Publicly funded pensions and Medicare are two examples of unsustainable systems that will go away in the decade ahead. Today we look at pensions, tomorrow we examine Medicare.
One of the few things we know with certainty is that which is unsustainable will go away and be replaced by another more sustainable arrangement. Whether we like it or not, or are willing to accept reality or not, unsustainable public pensions will go away.
Important addendum: Correspondent Y.W. provided this actuarial analysis of the numbers I projected:
I have been an avid reader of yours for a while now, and your latest titled "That Which is Unsustainable...." contains what I think is a bit of an error. You wrote that to fund a $120K cash benefit pension, a pension fund would have to sock away $6,000,000 dollars ($6 million X 0.02 = $120 thousand). However, this is only true if the pensioner lives forever, all else being equal. In the real world, the accumulated capital would be slowly drawn down to pay an increasing portion of the cash benefit over time until it was exhausted.I did a simple annuity calculation under the following conditions- retirement at 55, pension paid at $120K rate for 30 years with a fund growth rate of 2%, and came to a fund value at retirement of $2.74 million dollars. Still a healthy and disturbing sum, but significantly under the stated value of $6 million dollars.Thank you, Y.W. for this informative and insightful commentary. With this more accurate assessment, the conclusion is still staggering: to fund the senior rank public pension, the city will still need to contribute $90,000 a year, roughly equivalent to the wage of a full-time city worker ($85,000/year average), for 30 years.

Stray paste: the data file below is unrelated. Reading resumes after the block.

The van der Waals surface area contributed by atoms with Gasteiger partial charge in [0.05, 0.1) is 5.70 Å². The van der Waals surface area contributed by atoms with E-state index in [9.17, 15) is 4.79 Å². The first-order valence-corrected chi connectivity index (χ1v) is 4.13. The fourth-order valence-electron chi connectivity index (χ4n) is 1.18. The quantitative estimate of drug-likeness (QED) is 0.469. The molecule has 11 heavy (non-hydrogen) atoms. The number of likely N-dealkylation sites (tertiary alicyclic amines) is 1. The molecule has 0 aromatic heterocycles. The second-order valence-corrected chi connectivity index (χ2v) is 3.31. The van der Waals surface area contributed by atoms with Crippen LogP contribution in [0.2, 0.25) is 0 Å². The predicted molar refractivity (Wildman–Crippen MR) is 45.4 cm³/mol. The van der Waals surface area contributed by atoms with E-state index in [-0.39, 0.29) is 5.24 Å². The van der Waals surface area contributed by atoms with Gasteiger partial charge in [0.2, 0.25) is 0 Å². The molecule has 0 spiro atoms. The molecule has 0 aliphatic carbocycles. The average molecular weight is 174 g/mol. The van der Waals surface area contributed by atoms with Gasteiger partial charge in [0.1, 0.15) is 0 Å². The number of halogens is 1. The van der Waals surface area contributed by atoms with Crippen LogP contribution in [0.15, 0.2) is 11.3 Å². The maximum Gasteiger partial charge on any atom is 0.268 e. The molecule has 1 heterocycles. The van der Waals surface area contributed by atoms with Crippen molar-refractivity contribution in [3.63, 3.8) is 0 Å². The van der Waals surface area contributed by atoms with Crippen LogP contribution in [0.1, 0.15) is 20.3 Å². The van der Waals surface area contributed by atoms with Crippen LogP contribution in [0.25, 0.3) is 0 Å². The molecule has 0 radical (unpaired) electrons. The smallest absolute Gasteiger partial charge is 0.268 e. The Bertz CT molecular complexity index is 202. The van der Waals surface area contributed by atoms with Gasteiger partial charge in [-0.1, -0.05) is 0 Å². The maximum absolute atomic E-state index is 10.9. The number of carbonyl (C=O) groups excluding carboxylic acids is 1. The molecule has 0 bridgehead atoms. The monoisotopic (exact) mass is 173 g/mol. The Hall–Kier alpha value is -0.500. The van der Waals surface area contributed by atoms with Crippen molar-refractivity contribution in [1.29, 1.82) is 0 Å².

Since the median pay in the U.S. is about $26,360 annually, then that means the $2.74 million that must be set aside for each senior-level pension is equivalent to three workers' entire lifetime earnings--35 years X $26,360 = $920,000 X 3 = $2.76 million. Since these workers must pay taxes and fund their own retirements, we can guesstimate that the $2.74 million is equivalent to the entire net lifetime earnings of four workers. The standard-level cash/benefit "defined benefit" pension will require the entirenet lifetime earnings of two workers.
Even reducing the total contributions by half still leaves an impossible sum of total contributions to be made: to make the promised cash/benefit payouts, every city/county must set aside the equivalent of between 5 and 10 years of the entire general fund budget.
This does not even touch on two other sobering realities: the number of public employees who are in the "pension pipeline" and who will be retiring within the next decade is exploding as the Baby Boomers exit the workforce, while at the same time the public workforce is being reduced to align with dwindling permanent-recession tax revenues. Both of these trends further exacerbate the structural misalignment of promises made, low yields, fiscal limits on how much can be contributed annually and the current size of pension funds.
Tomorrow we examine the unsustainability of Medicare.
New Max Keiser: On the Edge with Charles Hugh Smith. I was sharper in the "live in Paris" interview but Max is always worth watching:
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Resistance, Revolution, Liberation: A Model for Positive Change (print $25)
(Kindle eBook $9.95)
We are like passengers on the Titanic ten minutes after its fatal encounter with the iceberg: though our financial system seems unsinkable, its reliance on debt and financialization has already doomed it.We cannot know when the Central State and financial system will destabilize, we only know they will destabilize. We cannot know which of the State’s fast-rising debts and obligations will be renounced; we only know they will be renounced in one fashion or another.
The process of the unsustainable collapsing and a new, more sustainable model emerging is called revolution, and it combines cultural, technological, financial and political elements in a dynamic flux.History is not fixed; it is in our hands. We cannot await a remote future transition to transform our lives. Revolution begins with our internal understanding and reaches fruition in our coherently directed daily actions in the lived-in world.
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